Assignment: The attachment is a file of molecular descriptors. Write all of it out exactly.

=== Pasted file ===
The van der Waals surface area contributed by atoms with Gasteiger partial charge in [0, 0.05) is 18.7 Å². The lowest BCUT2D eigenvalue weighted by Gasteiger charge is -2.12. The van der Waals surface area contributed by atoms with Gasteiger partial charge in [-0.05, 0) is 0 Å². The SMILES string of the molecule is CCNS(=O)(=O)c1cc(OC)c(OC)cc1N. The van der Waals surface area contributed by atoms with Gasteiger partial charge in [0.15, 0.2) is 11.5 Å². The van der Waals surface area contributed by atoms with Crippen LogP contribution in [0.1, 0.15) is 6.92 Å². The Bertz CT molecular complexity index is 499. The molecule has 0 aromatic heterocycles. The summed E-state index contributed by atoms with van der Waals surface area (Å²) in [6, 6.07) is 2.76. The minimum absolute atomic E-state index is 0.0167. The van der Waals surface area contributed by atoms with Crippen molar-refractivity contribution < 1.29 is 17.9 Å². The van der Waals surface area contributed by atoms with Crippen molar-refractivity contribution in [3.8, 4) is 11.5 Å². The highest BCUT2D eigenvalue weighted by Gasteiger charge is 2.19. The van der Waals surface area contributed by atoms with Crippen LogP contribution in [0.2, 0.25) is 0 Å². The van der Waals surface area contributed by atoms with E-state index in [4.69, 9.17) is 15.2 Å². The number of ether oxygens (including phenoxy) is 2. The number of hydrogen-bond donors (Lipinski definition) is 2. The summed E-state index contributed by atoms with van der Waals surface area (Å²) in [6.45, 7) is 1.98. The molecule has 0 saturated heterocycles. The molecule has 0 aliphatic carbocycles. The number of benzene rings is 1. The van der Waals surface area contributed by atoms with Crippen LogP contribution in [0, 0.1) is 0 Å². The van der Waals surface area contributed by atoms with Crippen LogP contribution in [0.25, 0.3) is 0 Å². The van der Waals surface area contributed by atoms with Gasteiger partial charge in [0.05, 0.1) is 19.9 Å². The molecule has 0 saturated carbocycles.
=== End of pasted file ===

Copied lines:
The van der Waals surface area contributed by atoms with Gasteiger partial charge in [0, 0.05) is 18.7 Å². The lowest BCUT2D eigenvalue weighted by Gasteiger charge is -2.12. The van der Waals surface area contributed by atoms with Gasteiger partial charge in [-0.05, 0) is 0 Å². The SMILES string of the molecule is CCNS(=O)(=O)c1cc(OC)c(OC)cc1N. The van der Waals surface area contributed by atoms with Gasteiger partial charge in [0.15, 0.2) is 11.5 Å². The van der Waals surface area contributed by atoms with Crippen LogP contribution in [0.1, 0.15) is 6.92 Å². The Bertz CT molecular complexity index is 499. The molecule has 0 aromatic heterocycles. The summed E-state index contributed by atoms with van der Waals surface area (Å²) in [6, 6.07) is 2.76. The minimum absolute atomic E-state index is 0.0167. The van der Waals surface area contributed by atoms with Crippen molar-refractivity contribution < 1.29 is 17.9 Å². The van der Waals surface area contributed by atoms with Crippen molar-refractivity contribution in [3.8, 4) is 11.5 Å². The highest BCUT2D eigenvalue weighted by Gasteiger charge is 2.19. The van der Waals surface area contributed by atoms with Crippen LogP contribution in [0.2, 0.25) is 0 Å². The van der Waals surface area contributed by atoms with E-state index in [4.69, 9.17) is 15.2 Å². The number of ether oxygens (including phenoxy) is 2. The number of hydrogen-bond donors (Lipinski definition) is 2. The summed E-state index contributed by atoms with van der Waals surface area (Å²) in [6.45, 7) is 1.98. The molecule has 0 saturated heterocycles. The molecule has 0 aliphatic carbocycles. The number of benzene rings is 1. The van der Waals surface area contributed by atoms with Crippen LogP contribution in [0, 0.1) is 0 Å². The van der Waals surface area contributed by atoms with Crippen LogP contribution in [0.25, 0.3) is 0 Å². The van der Waals surface area contributed by atoms with Gasteiger partial charge in [0.05, 0.1) is 19.9 Å². The molecule has 0 saturated carbocycles.